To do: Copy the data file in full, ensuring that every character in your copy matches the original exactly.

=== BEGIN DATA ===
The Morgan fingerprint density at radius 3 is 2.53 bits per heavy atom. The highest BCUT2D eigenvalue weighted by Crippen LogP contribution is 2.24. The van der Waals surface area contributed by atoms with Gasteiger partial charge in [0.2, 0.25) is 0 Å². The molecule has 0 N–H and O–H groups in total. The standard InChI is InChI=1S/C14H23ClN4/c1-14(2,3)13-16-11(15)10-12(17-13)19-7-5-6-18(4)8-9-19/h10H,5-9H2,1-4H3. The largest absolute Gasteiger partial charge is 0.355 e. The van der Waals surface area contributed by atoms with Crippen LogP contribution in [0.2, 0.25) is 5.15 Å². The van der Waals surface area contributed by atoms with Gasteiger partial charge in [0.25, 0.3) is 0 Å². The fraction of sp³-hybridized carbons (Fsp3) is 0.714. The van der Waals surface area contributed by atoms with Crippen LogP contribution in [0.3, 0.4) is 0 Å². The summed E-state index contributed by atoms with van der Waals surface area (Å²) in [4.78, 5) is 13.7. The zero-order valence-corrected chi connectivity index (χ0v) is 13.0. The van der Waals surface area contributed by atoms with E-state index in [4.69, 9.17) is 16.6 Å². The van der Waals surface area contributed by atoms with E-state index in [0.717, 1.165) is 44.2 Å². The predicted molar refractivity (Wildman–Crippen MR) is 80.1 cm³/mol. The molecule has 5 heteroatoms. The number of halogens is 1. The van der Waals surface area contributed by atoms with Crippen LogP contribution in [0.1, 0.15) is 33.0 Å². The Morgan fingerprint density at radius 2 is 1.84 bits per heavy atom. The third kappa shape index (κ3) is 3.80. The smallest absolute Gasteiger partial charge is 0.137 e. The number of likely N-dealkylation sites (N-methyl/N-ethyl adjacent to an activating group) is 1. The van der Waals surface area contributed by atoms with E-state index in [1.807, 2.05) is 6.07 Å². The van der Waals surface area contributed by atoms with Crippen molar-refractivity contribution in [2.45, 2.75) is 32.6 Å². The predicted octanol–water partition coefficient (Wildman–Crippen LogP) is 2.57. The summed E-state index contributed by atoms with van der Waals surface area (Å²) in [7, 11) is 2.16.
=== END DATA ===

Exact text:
The Morgan fingerprint density at radius 3 is 2.53 bits per heavy atom. The highest BCUT2D eigenvalue weighted by Crippen LogP contribution is 2.24. The van der Waals surface area contributed by atoms with Gasteiger partial charge in [0.2, 0.25) is 0 Å². The molecule has 0 N–H and O–H groups in total. The standard InChI is InChI=1S/C14H23ClN4/c1-14(2,3)13-16-11(15)10-12(17-13)19-7-5-6-18(4)8-9-19/h10H,5-9H2,1-4H3. The largest absolute Gasteiger partial charge is 0.355 e. The van der Waals surface area contributed by atoms with Crippen LogP contribution in [0.2, 0.25) is 5.15 Å². The van der Waals surface area contributed by atoms with Gasteiger partial charge in [0.25, 0.3) is 0 Å². The fraction of sp³-hybridized carbons (Fsp3) is 0.714. The van der Waals surface area contributed by atoms with Crippen LogP contribution in [0.3, 0.4) is 0 Å². The summed E-state index contributed by atoms with van der Waals surface area (Å²) in [4.78, 5) is 13.7. The zero-order valence-corrected chi connectivity index (χ0v) is 13.0. The van der Waals surface area contributed by atoms with E-state index in [4.69, 9.17) is 16.6 Å². The van der Waals surface area contributed by atoms with E-state index in [0.717, 1.165) is 44.2 Å². The predicted molar refractivity (Wildman–Crippen MR) is 80.1 cm³/mol. The molecule has 5 heteroatoms. The number of halogens is 1. The van der Waals surface area contributed by atoms with Crippen LogP contribution in [0.1, 0.15) is 33.0 Å². The Morgan fingerprint density at radius 2 is 1.84 bits per heavy atom. The third kappa shape index (κ3) is 3.80. The smallest absolute Gasteiger partial charge is 0.137 e. The number of likely N-dealkylation sites (N-methyl/N-ethyl adjacent to an activating group) is 1. The van der Waals surface area contributed by atoms with E-state index in [1.807, 2.05) is 6.07 Å². The van der Waals surface area contributed by atoms with Crippen molar-refractivity contribution in [2.45, 2.75) is 32.6 Å². The predicted octanol–water partition coefficient (Wildman–Crippen LogP) is 2.57. The summed E-state index contributed by atoms with van der Waals surface area (Å²) in [7, 11) is 2.16.